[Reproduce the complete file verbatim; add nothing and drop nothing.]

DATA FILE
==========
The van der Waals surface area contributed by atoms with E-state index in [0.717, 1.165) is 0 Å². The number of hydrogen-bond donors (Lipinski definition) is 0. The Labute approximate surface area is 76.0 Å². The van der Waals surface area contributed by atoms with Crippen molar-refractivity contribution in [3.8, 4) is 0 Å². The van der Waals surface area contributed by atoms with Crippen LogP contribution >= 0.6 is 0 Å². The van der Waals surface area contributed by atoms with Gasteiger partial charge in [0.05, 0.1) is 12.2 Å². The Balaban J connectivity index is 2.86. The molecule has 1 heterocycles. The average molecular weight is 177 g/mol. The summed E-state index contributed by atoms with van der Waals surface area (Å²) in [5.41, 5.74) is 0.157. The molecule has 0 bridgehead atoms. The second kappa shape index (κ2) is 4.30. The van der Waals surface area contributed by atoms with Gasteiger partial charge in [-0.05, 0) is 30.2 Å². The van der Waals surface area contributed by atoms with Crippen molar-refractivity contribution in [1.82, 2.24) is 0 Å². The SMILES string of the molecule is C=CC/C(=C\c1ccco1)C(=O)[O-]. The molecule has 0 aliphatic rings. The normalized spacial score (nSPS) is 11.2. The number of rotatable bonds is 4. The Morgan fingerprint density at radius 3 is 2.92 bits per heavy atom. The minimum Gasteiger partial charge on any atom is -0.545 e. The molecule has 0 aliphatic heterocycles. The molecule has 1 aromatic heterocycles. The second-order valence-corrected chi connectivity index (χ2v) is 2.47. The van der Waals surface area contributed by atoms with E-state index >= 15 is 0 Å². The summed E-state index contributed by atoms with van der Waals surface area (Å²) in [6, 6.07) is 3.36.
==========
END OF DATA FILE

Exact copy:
The van der Waals surface area contributed by atoms with E-state index in [0.717, 1.165) is 0 Å². The number of hydrogen-bond donors (Lipinski definition) is 0. The Labute approximate surface area is 76.0 Å². The van der Waals surface area contributed by atoms with Crippen molar-refractivity contribution in [3.8, 4) is 0 Å². The van der Waals surface area contributed by atoms with Crippen LogP contribution >= 0.6 is 0 Å². The van der Waals surface area contributed by atoms with Gasteiger partial charge in [0.05, 0.1) is 12.2 Å². The Balaban J connectivity index is 2.86. The molecule has 1 heterocycles. The average molecular weight is 177 g/mol. The summed E-state index contributed by atoms with van der Waals surface area (Å²) in [5.41, 5.74) is 0.157. The molecule has 0 bridgehead atoms. The second kappa shape index (κ2) is 4.30. The van der Waals surface area contributed by atoms with Gasteiger partial charge in [-0.05, 0) is 30.2 Å². The van der Waals surface area contributed by atoms with Crippen molar-refractivity contribution in [1.82, 2.24) is 0 Å². The SMILES string of the molecule is C=CC/C(=C\c1ccco1)C(=O)[O-]. The molecule has 0 aliphatic rings. The normalized spacial score (nSPS) is 11.2. The number of rotatable bonds is 4. The Morgan fingerprint density at radius 3 is 2.92 bits per heavy atom. The minimum Gasteiger partial charge on any atom is -0.545 e. The molecule has 0 aliphatic heterocycles. The molecule has 1 aromatic heterocycles. The second-order valence-corrected chi connectivity index (χ2v) is 2.47. The van der Waals surface area contributed by atoms with E-state index >= 15 is 0 Å². The summed E-state index contributed by atoms with van der Waals surface area (Å²) in [6, 6.07) is 3.36.